Friday, February 8, 2013
STREET MAS, PORT OF SPAIN, 1896
In 1887, J.H Collens described the unrest of the Carnival of 1881 thus:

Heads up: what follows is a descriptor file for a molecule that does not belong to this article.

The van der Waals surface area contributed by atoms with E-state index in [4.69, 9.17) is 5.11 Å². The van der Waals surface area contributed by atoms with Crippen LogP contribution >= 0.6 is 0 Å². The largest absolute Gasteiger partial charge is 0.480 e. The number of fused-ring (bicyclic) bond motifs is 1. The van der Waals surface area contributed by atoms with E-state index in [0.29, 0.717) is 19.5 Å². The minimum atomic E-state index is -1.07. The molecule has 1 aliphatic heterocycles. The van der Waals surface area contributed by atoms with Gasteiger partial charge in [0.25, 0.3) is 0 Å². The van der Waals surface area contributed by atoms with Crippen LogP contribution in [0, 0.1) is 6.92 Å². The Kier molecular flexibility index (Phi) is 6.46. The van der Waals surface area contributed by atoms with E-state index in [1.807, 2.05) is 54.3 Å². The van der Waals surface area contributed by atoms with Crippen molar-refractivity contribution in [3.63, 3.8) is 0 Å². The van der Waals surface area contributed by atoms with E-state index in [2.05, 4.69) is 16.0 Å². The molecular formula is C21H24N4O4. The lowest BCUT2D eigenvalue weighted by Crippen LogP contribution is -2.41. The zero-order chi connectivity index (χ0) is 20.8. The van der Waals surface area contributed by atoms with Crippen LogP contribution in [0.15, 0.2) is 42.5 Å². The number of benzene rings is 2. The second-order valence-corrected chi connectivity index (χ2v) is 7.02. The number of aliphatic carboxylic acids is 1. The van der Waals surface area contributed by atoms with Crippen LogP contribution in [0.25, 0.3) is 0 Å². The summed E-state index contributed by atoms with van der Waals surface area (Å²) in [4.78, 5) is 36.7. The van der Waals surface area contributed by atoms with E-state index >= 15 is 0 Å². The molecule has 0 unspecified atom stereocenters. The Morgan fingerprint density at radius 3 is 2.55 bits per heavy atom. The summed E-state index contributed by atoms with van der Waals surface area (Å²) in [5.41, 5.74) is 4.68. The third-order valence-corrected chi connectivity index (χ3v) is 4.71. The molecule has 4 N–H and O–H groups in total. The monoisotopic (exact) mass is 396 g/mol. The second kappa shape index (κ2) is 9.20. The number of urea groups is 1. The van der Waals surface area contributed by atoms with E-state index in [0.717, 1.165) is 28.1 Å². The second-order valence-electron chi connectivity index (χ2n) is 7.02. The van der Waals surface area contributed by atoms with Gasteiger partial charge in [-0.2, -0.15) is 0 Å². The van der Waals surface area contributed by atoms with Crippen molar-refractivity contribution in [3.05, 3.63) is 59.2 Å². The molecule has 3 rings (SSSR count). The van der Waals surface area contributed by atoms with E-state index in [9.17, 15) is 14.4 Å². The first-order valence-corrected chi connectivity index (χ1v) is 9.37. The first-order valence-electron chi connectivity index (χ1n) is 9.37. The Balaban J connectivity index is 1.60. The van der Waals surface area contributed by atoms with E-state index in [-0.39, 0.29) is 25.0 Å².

The Canboulay Riots only served to heighten the fever pitch of Carnival, for the Governor had reinstated the right of masqueraders to assemble in the streets of the capital after the unrest. By 1890, the street mas of downtown POS had become little more than a rabble, although the creativity of the chantwells (calypsonians) and the odd masquerade troupe could be lauded. The day of organized bands was still some years in the future but groups of poor people from the depressed barrack yards of East POS joined together to make merry in fine style. Using the materials at their disposal, they created colourful and jaunty costumes which mimicked the popular themes of the day. While the wealthy had Carnival dances and balls, the lower classes frolicked through the city in the wild abandon that is really the spirit of Trinidad Carnival. This photo from 1896 shows a typical street mas of the period.